By Tom Miles,
Russia and US to energize G8 with nuclear talks
MOSCOW (Reuters) - The United States has blasted Russia for using its energy clout to intimidate its neighbors, but at the G8 summit the two will jointly promote nuclear energy as a safe alternative to costly hydrocarbons.
President Vladimir Putin will meet President Bush before the July 15-17 summit to discuss ways of giving developing countries access to atomic energy, while ensuring weapons technology does not get into the wrong hands.
"Both presidents have talked in very similar terms about the importance not only of developing civilian nuclear technology and making the benefits of that technology available to developing countries, but doing that in such a way that you guard against proliferation," one Western diplomat said.
"So yes, it is possible that you are going to see further discussion of how they can advance this and in particular how the United States and Russia can show leadership on this."
A draft summit agreement emphasizes the need for countries to diversify their sources of energy, paving the way for a joint U.S.-Russian drive for a huge nuclear expansion.
"We are hopeful of a very substantial rebirth of the global nuclear industry," U.S. Energy Secretary Samuel Bodman said after a meeting of G8 energy ministers in March.
But Russian officials say German and, to a lesser extent, British objections will prevent the summit whole-heartedly backing nuclear energy, and Putin has said that "development of nuclear energy will not be the subject of discussion".
Putin wants to create "a network of international centers dealing with the enrichment and utilization of nuclear fuel", while the U.S. Global Nuclear Energy Partnership (GNEP) foresees nuclear work entrusted to a small number of responsible states, barring countries such as Iran from the nuclear circle.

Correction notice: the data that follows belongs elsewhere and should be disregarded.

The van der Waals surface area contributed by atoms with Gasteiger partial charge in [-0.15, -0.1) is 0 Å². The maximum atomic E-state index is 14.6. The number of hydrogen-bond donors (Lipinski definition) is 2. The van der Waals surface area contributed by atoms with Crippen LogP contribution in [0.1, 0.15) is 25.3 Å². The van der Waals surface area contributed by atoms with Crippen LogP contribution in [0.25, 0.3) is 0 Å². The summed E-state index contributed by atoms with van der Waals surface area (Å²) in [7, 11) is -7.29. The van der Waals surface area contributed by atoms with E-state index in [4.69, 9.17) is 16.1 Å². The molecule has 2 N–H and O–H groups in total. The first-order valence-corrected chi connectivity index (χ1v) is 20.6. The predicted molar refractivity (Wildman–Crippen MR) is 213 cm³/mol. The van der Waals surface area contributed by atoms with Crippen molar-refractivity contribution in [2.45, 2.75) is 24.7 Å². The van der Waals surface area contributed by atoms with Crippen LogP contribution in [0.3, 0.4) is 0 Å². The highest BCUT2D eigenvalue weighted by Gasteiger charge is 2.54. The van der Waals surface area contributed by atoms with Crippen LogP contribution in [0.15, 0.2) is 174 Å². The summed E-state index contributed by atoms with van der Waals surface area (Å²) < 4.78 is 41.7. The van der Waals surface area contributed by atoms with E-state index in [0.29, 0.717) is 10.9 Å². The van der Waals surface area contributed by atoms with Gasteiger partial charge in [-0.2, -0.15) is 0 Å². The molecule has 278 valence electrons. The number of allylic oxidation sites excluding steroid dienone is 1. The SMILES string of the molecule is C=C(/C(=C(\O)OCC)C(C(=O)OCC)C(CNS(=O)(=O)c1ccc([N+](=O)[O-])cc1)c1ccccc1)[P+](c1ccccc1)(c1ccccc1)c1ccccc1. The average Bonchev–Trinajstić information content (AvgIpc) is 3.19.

"It appears that the two programs are very close," said Andrei Kondakov, head of the Russian Foreign Ministry`s economic cooperation department, who is helping to prepare G8 talks.
Three Times a Superpower
Stephen Kidd, head of strategy and research at the World Nuclear Association, said there was a powerful case for marrying Russia`s commercial interests in nuclear energy with the U.S.-led fight against proliferation. Technical problems with the U.S. plan for a huge spent fuel repository in Nevada made the reprocessing favoured by Russia more acceptable.
And, he said, a U.S.-Russia pact would most likely need to be developed by the International Atomic Energy Agency, the U.N. body that governs the world nuclear industry.
"Looking around the world, I think there`s increasingly a consensus that you`ve got to change existing non-proliferation provisions if we`re going to have this big revival of nuclear power that everyone`s talking about," he said.
Yevgeny Velikhov, president of Russia`s Kurchatov Institute, a top nuclear laboratory, said there were some differences between the U.S. and Russian plans, such as types of reactor and the U.S. keenness to see tight limits on the nuclear club.
"We thought that instead of such a strict delineation it should be voluntary. We think that international control should be more flexible than just picking a list of countries and dividing the world into black and white."
But he said huge financial and technological hurdles meant it made sense to have only a few big players, rather like the dominance of Boeing and Airbus in the civil aviation industry.
"Both we and the Americans are taking a step in the same direction: how to uphold the non-proliferation regime while allowing nuclear energy to develop," he said. "I think there is a good chance of agreement at the G8, but let`s see."
The final draft of the "St Petersburg plan of action on global energy security", quoted by one diplomat, will invite other nations to back the plan without forcing them to sign up.
"It (the G8) takes note of the recent initiative put forward in the IAEA framework regarding multilateral fuel supply assurances as well as the proposals made by Russia and the U.S., aimed at future development of peaceful nuclear energy in a manner that promotes proliferation resistance of the nuclear fuel cycle, including preventing the spread of sensitive nuclear technologies," it says.
A global nuclear revival would confirm Russia as an energy superpower, bolstering its economic arsenal of oil and gas with its huge nuclear stockpiles. Its Cold War stocks of highly enriched uranium already supply a tenth of U.S. electricity.
"In terms of energy content, our exports of refined uranium are already equal to our exports of gas or oil," Velikhov said.
(Additional reporting by Guy Faulconbridge and Christian Lowe).
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